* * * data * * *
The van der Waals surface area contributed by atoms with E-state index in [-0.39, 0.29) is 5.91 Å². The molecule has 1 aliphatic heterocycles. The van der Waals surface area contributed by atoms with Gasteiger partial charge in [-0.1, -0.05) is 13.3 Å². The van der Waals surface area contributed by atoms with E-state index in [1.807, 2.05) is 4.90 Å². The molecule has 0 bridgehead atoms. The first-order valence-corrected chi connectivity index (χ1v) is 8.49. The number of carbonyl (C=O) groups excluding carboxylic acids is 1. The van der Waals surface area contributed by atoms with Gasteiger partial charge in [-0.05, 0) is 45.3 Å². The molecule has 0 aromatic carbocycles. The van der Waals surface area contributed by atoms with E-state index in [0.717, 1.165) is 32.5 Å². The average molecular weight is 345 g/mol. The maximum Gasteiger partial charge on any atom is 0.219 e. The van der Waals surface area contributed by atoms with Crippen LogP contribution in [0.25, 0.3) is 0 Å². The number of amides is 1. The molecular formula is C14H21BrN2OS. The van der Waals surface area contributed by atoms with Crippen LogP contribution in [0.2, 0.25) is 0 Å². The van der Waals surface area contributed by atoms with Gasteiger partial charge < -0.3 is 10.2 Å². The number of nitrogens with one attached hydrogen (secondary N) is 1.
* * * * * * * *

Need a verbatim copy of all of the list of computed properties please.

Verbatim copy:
The van der Waals surface area contributed by atoms with E-state index in [-0.39, 0.29) is 5.91 Å². The molecule has 1 aliphatic heterocycles. The van der Waals surface area contributed by atoms with Gasteiger partial charge in [-0.1, -0.05) is 13.3 Å². The van der Waals surface area contributed by atoms with E-state index in [1.807, 2.05) is 4.90 Å². The molecule has 0 bridgehead atoms. The first-order valence-corrected chi connectivity index (χ1v) is 8.49. The number of carbonyl (C=O) groups excluding carboxylic acids is 1. The van der Waals surface area contributed by atoms with Gasteiger partial charge in [-0.05, 0) is 45.3 Å². The molecule has 0 aromatic carbocycles. The van der Waals surface area contributed by atoms with E-state index in [0.717, 1.165) is 32.5 Å². The average molecular weight is 345 g/mol. The maximum Gasteiger partial charge on any atom is 0.219 e. The van der Waals surface area contributed by atoms with Crippen LogP contribution in [0.25, 0.3) is 0 Å². The number of amides is 1. The molecular formula is C14H21BrN2OS. The van der Waals surface area contributed by atoms with Crippen LogP contribution in [0.2, 0.25) is 0 Å². The van der Waals surface area contributed by atoms with Gasteiger partial charge < -0.3 is 10.2 Å². The number of nitrogens with one attached hydrogen (secondary N) is 1.